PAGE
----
“The world is a book, and those who do not travel read only a page.”
– Saint Augustine
By Holly Bloodworth
Recently, I had a chance to read more of the world. I traveled with five student teachers and their instructor, Bonnie Higginson, to Corozal, Belize, as part of the International Teaching Experience program at Murray State University.
This international teaching program began in 2007. More than 100 Murray State student teachers have participated, spending three weeks teaching in a classroom with a Belizean teacher.
I was invited to conduct professional development for the Corozal elementary teachers and principals focused on teacher leadership and literacy skills. Although I was there to teach and lead, I learned so many valuable lessons from this experience.
The first lesson I learned in Belize is “Be Impressed!” Teachers can be a pretty critical group. Often in professional situations, we try to spot everything that is wrong instead of what is right. In a developing country like Belize, there are plenty of opportunities to call out the obstacles, but Murray’s student teachers seized every opportunity to learn from the people and their culture. They met teachers who worked hard and loved their students, which taught these new teachers that things do not have to be perfect to make a difference and that hope is one of the most important elements in a classroom.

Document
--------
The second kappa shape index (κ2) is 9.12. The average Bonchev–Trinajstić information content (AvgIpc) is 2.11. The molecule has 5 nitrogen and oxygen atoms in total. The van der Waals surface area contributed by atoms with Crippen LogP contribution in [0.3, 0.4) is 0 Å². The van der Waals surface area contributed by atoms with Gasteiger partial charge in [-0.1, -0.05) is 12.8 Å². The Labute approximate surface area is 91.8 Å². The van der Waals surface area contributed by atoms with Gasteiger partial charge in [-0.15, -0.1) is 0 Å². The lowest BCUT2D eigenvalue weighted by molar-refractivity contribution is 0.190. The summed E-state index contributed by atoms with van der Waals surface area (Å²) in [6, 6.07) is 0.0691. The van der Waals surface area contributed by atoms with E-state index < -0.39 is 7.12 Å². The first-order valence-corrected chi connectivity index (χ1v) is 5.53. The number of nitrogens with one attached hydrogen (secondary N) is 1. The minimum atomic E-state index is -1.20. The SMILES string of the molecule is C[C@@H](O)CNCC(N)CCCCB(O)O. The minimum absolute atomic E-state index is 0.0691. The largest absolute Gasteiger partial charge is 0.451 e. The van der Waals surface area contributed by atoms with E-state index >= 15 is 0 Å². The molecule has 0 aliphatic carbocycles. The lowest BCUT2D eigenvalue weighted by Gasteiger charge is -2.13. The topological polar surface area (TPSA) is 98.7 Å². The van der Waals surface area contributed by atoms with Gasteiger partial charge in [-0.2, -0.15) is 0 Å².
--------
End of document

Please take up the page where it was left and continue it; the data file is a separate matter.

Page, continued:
Gabrielle Wibbenmeyer, a Murray student from Fenton, Mo., taught high school music in Corozal. Although the teachers in the music department did not have music degrees like she did, Wibbenmeyer was inspired by what they were teaching. In one of the classrooms, she observed students transposing music for different instruments, a skill she did not acquire until college. “It makes me aspire to be the best I can be,” Wibbenmeyer said.
My own misconceptions came to light as I toured one of the schools. Belize is a developing country with a relatively high poverty rate. I found myself surprised that the classrooms were bright, cheerful places with table groupings and beautifully displayed student work. These classrooms were similar to classrooms in my own school. The teachers were eager to try the new ideas they learned from the workshop I presented and reached out to me for opportunities to learn more.